LIVE FROM FUTURE OF WIRELESS INTERNATIONAL CONFERENCE, CAMBRIDGE: The benefits of the Internet of Things (IoT) are already being felt, with current technology able to support it, according to Dale Taylor, partner markets EMEA solutions architect for Vodafone Global Enterprise (pictured).
With technology such as the European eCall initiative (where road vehicles alert emergency services when an accident occurs), telemedicine, security systems and smart meters, IoT services are showing their potential, Taylor suggested.
He gave the example of a mining company as one IoT application that Vodafone has already implemented.
With mines located in an isolated area, broken equipment can hold up production while replacements are brought in. The addition of sensors to equipment which are monitored by cloud technology means the company can order components when they are about to fail, meaning they arrive at the location when they are needed.
“All this massive amount of information is actually becoming useful. It’s not that it’s not available — it’s about joining it all together,” Taylor said.
Taylor explained Vodafone sees its role as an enabler for IoT services, rather than thinking in terms of connectivity, and is working with partners whose technology makes use of the operator’s services.
“It’s not where Vodafone has to own the customer, but enable the customer. We see this very much as a B2B2C relationship,” he added.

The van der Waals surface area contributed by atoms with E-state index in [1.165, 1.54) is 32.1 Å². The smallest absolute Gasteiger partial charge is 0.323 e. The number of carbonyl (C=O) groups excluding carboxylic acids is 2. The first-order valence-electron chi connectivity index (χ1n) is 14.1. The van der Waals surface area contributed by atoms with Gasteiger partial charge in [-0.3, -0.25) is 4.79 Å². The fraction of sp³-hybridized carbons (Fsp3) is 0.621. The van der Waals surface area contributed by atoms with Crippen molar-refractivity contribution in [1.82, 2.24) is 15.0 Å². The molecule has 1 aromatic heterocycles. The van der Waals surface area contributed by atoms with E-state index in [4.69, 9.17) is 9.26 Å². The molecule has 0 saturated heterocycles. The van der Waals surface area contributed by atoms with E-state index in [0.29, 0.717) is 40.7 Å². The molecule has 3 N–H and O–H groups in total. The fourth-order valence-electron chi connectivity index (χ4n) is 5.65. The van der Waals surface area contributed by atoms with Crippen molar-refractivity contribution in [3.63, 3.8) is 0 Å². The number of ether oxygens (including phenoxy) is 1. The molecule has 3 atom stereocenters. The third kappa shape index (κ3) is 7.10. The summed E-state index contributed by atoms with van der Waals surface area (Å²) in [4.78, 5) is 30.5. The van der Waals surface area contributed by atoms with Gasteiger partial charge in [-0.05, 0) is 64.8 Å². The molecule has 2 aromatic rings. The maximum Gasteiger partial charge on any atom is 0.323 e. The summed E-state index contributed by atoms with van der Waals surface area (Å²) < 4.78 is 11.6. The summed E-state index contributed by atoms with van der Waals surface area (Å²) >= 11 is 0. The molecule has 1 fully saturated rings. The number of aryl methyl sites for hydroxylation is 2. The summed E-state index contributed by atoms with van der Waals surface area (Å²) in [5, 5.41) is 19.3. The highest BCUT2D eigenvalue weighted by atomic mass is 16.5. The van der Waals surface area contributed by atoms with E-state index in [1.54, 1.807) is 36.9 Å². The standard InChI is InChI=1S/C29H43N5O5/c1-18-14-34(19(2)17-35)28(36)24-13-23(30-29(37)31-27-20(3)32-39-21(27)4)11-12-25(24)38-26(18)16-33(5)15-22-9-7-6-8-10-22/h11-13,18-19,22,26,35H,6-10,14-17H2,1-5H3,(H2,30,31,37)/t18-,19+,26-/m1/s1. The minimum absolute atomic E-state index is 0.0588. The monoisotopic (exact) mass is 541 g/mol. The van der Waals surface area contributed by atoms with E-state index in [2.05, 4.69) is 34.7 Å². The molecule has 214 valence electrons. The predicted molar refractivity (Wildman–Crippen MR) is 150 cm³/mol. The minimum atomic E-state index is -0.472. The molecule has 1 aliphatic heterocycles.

As for whether networks can cope with the rise of IoT approaches, Taylor was confident: “Actually IoT applications tend to be low bandwidth and they’re not always connected so from what we’ve seen so far, we don’t see this as a major issue.”
It’s clear that Vodafone is able to see beyond cellular connectivity, with WiFi, mesh, low-powered radios and fixed networks all part of the IoT mix.
Cellular enabled technology such as Bluetooth and Zigbee will also play a role, according to Taylor, who said that rather than spend time and resources developing new technology, the industry should adapt and make use of solutions already out there. “It’s there if you want to make use of it,” he said.
Another issue that needs to be addressed when discussing IoT is importance and sensitivity of data, especially with telemedicine. “We need to think about the criticality of data and whether some of the networks being looked at for IoT are actually capable of delivering that criticality,” suggested Taylor.